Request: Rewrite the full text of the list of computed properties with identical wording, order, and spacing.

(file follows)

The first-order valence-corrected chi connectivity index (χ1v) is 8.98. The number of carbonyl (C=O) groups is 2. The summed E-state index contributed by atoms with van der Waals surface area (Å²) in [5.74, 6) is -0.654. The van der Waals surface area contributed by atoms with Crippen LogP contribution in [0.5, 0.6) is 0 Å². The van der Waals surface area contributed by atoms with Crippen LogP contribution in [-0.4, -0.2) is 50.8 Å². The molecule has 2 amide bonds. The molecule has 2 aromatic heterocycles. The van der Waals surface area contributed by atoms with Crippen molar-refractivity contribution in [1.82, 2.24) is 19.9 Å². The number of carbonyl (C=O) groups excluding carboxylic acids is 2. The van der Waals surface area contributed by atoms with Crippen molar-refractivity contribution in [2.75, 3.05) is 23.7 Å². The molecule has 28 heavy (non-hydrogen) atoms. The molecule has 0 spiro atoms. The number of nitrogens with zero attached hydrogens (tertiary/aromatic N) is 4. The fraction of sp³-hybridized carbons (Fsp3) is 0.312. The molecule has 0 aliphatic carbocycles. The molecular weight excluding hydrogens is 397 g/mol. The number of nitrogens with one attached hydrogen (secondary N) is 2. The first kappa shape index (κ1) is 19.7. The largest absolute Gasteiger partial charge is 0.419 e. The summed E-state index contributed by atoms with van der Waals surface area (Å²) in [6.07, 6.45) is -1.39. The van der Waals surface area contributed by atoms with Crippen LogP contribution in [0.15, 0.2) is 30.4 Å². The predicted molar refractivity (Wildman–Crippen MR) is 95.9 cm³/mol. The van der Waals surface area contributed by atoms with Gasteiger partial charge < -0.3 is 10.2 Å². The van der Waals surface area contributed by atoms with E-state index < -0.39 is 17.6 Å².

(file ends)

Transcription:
The first-order valence-corrected chi connectivity index (χ1v) is 8.98. The number of carbonyl (C=O) groups is 2. The summed E-state index contributed by atoms with van der Waals surface area (Å²) in [5.74, 6) is -0.654. The van der Waals surface area contributed by atoms with Crippen LogP contribution in [0.5, 0.6) is 0 Å². The van der Waals surface area contributed by atoms with Crippen LogP contribution in [-0.4, -0.2) is 50.8 Å². The molecule has 2 amide bonds. The molecule has 2 aromatic heterocycles. The van der Waals surface area contributed by atoms with Crippen molar-refractivity contribution in [1.82, 2.24) is 19.9 Å². The number of carbonyl (C=O) groups excluding carboxylic acids is 2. The van der Waals surface area contributed by atoms with Crippen molar-refractivity contribution in [2.75, 3.05) is 23.7 Å². The molecule has 28 heavy (non-hydrogen) atoms. The molecule has 0 spiro atoms. The number of nitrogens with zero attached hydrogens (tertiary/aromatic N) is 4. The fraction of sp³-hybridized carbons (Fsp3) is 0.312. The molecule has 0 aliphatic carbocycles. The molecular weight excluding hydrogens is 397 g/mol. The number of nitrogens with one attached hydrogen (secondary N) is 2. The first kappa shape index (κ1) is 19.7. The largest absolute Gasteiger partial charge is 0.419 e. The summed E-state index contributed by atoms with van der Waals surface area (Å²) in [6.07, 6.45) is -1.39. The van der Waals surface area contributed by atoms with Crippen LogP contribution in [0.15, 0.2) is 30.4 Å². The predicted molar refractivity (Wildman–Crippen MR) is 95.9 cm³/mol. The van der Waals surface area contributed by atoms with Gasteiger partial charge < -0.3 is 10.2 Å². The van der Waals surface area contributed by atoms with E-state index < -0.39 is 17.6 Å².